In a study using focus group methodology, parents of adolescents with JIA acknowledged that they found it difficult to "let go" of their son/ daughter but realized that it was important for them to become their own advocates (24). They suggested that health care providers could help them to facilitate increasing autonomy for their son/daughter by encouraging self-advocacy skills training for the adolescent. The parents suggested that the health professionals should actively involve the young person during the consultation and, ideally, ensure that he/she is able to see the same professional at each visit if the young person so chooses (i.e., continuity). Once parents realized that their son/daughter was capable, they could then gradually withdraw from the consultation and eventually wait outside the clinic room for part or all of the visit. The parents also saw this as an ideal opportunity for their own needs to be met (24). Meeting the parents' needs has been emphasized in the recent major policy documents on both sides of the Atlantic (25,26). These needs include support and preparation for transition and transfer to adult care; developing an understanding of adolescent development in the context of the chronic condition and their own important, dynamic role in the process as parents; provision of advice about the negotiation of boundaries, informational resources, and support services available both within the hospital and the local community. The resources in terms of staffing and clinic space required to meet these needs, however cannot be ignored with respect to such intervention, albeit integral to adolescent health care.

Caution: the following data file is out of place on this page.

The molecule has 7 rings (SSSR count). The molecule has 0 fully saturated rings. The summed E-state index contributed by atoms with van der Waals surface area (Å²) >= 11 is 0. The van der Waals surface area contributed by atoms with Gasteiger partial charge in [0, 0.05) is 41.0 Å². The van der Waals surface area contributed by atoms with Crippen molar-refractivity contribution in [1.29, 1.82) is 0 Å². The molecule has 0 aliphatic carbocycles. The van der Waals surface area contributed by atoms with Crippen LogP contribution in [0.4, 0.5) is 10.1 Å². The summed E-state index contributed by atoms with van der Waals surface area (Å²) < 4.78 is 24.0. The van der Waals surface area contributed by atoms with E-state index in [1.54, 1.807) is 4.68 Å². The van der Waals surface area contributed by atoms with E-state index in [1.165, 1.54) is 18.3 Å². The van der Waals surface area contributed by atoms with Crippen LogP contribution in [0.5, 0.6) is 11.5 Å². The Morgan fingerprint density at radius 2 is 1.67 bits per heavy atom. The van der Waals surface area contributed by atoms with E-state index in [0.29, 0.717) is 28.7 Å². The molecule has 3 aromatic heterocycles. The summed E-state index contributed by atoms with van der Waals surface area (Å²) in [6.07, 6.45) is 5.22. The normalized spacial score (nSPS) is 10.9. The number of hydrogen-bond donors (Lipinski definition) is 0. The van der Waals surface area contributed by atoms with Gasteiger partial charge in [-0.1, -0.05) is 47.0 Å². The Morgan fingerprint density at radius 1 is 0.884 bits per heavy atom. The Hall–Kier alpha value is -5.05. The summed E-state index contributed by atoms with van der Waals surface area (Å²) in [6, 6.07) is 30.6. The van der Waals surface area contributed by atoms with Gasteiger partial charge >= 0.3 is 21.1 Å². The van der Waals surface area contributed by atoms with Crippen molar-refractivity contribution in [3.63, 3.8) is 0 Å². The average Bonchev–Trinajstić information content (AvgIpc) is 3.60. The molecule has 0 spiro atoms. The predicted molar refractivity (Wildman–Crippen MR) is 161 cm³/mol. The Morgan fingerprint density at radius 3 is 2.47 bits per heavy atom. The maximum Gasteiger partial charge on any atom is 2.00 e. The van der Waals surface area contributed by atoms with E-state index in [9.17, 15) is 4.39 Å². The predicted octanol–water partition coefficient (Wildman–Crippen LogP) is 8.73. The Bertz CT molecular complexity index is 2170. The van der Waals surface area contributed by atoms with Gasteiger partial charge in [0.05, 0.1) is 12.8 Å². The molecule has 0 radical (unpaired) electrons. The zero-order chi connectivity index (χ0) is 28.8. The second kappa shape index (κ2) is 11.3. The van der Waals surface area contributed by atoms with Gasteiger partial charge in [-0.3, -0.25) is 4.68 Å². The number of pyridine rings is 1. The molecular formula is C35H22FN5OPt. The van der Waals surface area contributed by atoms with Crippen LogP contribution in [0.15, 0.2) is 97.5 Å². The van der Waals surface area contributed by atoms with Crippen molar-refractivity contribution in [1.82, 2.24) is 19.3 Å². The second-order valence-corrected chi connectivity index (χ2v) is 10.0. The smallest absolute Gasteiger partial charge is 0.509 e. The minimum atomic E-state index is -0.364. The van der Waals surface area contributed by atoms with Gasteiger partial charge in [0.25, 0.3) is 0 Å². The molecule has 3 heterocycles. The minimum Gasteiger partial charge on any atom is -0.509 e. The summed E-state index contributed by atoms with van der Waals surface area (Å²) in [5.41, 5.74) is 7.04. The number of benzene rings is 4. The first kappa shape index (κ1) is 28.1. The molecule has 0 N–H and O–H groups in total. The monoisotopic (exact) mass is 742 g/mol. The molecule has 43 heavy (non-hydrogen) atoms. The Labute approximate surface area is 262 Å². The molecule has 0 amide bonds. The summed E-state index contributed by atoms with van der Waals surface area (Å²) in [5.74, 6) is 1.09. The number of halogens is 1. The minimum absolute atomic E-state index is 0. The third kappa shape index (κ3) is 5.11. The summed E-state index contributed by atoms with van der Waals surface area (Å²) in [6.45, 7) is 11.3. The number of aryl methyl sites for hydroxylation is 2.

Was this article helpful?